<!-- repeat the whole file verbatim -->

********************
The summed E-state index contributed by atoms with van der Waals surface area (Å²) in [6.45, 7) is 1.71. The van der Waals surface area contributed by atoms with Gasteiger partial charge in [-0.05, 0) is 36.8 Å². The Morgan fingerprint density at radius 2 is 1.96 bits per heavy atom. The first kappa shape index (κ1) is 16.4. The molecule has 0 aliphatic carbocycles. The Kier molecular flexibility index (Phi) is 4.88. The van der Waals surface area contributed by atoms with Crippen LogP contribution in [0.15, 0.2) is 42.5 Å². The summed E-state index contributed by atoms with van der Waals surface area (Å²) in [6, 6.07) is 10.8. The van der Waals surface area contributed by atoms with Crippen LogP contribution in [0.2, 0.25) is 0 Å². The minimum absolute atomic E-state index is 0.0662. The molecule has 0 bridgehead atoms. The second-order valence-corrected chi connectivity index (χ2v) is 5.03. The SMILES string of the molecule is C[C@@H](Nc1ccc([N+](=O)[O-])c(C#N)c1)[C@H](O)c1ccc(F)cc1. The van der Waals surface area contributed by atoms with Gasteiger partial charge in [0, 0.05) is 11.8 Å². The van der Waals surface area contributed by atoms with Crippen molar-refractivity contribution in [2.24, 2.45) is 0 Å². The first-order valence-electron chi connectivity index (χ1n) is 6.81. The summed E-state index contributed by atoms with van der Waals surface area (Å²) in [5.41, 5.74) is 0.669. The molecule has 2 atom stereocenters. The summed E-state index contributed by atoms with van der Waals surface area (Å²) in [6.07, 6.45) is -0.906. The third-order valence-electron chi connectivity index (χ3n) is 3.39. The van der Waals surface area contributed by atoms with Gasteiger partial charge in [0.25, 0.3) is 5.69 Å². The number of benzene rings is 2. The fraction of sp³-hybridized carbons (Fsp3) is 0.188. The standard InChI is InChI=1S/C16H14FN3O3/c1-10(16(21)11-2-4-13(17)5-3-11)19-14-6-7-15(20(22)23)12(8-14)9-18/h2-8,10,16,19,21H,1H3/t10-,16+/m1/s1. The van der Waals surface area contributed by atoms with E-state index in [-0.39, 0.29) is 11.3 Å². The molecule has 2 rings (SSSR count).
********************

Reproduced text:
The summed E-state index contributed by atoms with van der Waals surface area (Å²) in [6.45, 7) is 1.71. The van der Waals surface area contributed by atoms with Gasteiger partial charge in [-0.05, 0) is 36.8 Å². The Morgan fingerprint density at radius 2 is 1.96 bits per heavy atom. The first kappa shape index (κ1) is 16.4. The molecule has 0 aliphatic carbocycles. The Kier molecular flexibility index (Phi) is 4.88. The van der Waals surface area contributed by atoms with Crippen LogP contribution in [0.15, 0.2) is 42.5 Å². The summed E-state index contributed by atoms with van der Waals surface area (Å²) in [6, 6.07) is 10.8. The van der Waals surface area contributed by atoms with Crippen LogP contribution in [0.2, 0.25) is 0 Å². The minimum absolute atomic E-state index is 0.0662. The molecule has 0 bridgehead atoms. The second-order valence-corrected chi connectivity index (χ2v) is 5.03. The SMILES string of the molecule is C[C@@H](Nc1ccc([N+](=O)[O-])c(C#N)c1)[C@H](O)c1ccc(F)cc1. The van der Waals surface area contributed by atoms with Gasteiger partial charge in [0, 0.05) is 11.8 Å². The van der Waals surface area contributed by atoms with Crippen molar-refractivity contribution in [2.24, 2.45) is 0 Å². The first-order valence-electron chi connectivity index (χ1n) is 6.81. The summed E-state index contributed by atoms with van der Waals surface area (Å²) in [5.41, 5.74) is 0.669. The molecule has 2 atom stereocenters. The summed E-state index contributed by atoms with van der Waals surface area (Å²) in [6.07, 6.45) is -0.906. The third-order valence-electron chi connectivity index (χ3n) is 3.39. The van der Waals surface area contributed by atoms with Gasteiger partial charge in [0.25, 0.3) is 5.69 Å². The number of benzene rings is 2. The fraction of sp³-hybridized carbons (Fsp3) is 0.188. The standard InChI is InChI=1S/C16H14FN3O3/c1-10(16(21)11-2-4-13(17)5-3-11)19-14-6-7-15(20(22)23)12(8-14)9-18/h2-8,10,16,19,21H,1H3/t10-,16+/m1/s1. The van der Waals surface area contributed by atoms with E-state index in [-0.39, 0.29) is 11.3 Å². The molecule has 2 rings (SSSR count).